• Winter conditions: Consumption is higher during harsh winters with extreme weather than during a normal winter. The harshest winter in recent times was in 2013-2014, during which the average US household used up around 830 gallons of propane. Compared to that, we use only 750 gallons of propane during most winters.
  • Heating requirements by location: In the Northeast USA, a household will need a considerably greater BTU heating output compared to households that are in the Southern region of the USA. For instance, a New Jersey home will use up a 500-gallon propane faster than an Oklahoma home.
  • The energy efficiency of the device: Propane furnaces with high-energy efficiency and over 90 AFUE will use considerably less propane in delivering the same heating. This is different from a furnace with a 70 AFUE rating for instance. The propane tank will have more longevity with a 90 AFUE furnace.
  • 80% safety rule: Despite what the name says, a 500-gallon propane tank precisely contains 400 gallons of propane. There must be space in the tank to accommodate the expanding nature of propane, and it is potentially dangerous to fill it to the brim. As a safety precaution, you should never fill a 500-gallon propane tank beyond 80% capacity.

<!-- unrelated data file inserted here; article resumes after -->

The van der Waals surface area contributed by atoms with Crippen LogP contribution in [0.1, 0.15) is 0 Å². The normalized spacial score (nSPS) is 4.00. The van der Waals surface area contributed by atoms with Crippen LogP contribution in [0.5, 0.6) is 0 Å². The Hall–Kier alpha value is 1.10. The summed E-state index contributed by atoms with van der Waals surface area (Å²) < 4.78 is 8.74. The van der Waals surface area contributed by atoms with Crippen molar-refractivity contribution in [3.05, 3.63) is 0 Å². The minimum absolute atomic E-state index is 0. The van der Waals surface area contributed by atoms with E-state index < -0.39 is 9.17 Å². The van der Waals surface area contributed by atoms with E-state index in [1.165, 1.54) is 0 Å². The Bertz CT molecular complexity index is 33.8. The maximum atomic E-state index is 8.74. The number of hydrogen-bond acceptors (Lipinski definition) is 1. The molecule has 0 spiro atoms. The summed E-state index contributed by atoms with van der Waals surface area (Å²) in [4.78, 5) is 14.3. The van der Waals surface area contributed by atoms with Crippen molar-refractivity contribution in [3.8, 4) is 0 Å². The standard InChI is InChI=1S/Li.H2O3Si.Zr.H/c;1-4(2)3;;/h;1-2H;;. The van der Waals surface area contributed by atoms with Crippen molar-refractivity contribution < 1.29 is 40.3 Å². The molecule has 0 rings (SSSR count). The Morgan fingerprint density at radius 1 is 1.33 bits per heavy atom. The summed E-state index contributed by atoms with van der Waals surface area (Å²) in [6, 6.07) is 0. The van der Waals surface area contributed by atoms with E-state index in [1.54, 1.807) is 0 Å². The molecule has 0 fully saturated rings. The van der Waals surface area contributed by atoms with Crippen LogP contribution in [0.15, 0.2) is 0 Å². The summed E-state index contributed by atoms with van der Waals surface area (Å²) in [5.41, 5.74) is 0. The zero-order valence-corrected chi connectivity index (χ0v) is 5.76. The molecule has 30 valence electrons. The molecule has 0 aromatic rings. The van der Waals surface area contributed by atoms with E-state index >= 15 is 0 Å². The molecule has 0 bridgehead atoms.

What’s the Cost to Fill a 500 Gallon Propane Tank?

If a gallon of propane costs $1.50-$2.00 in the market, 400 gallons (following the 80% safety rule) will cost about $600 to $800. The frequency of your refills depends on the amount of propane you use as a homeowner. Generally, 100 gallons will be used up in 30-45 days in a household of over 2,500 square feet. At this rate, they may get a tank refill up to 3-5 times a year, which costs between $1,800 and $3,000.

Similar to demand and supply for most commodities, the price for propane varies year-round. Propane usually costs less during warmer months and the price gradually increases in the winter.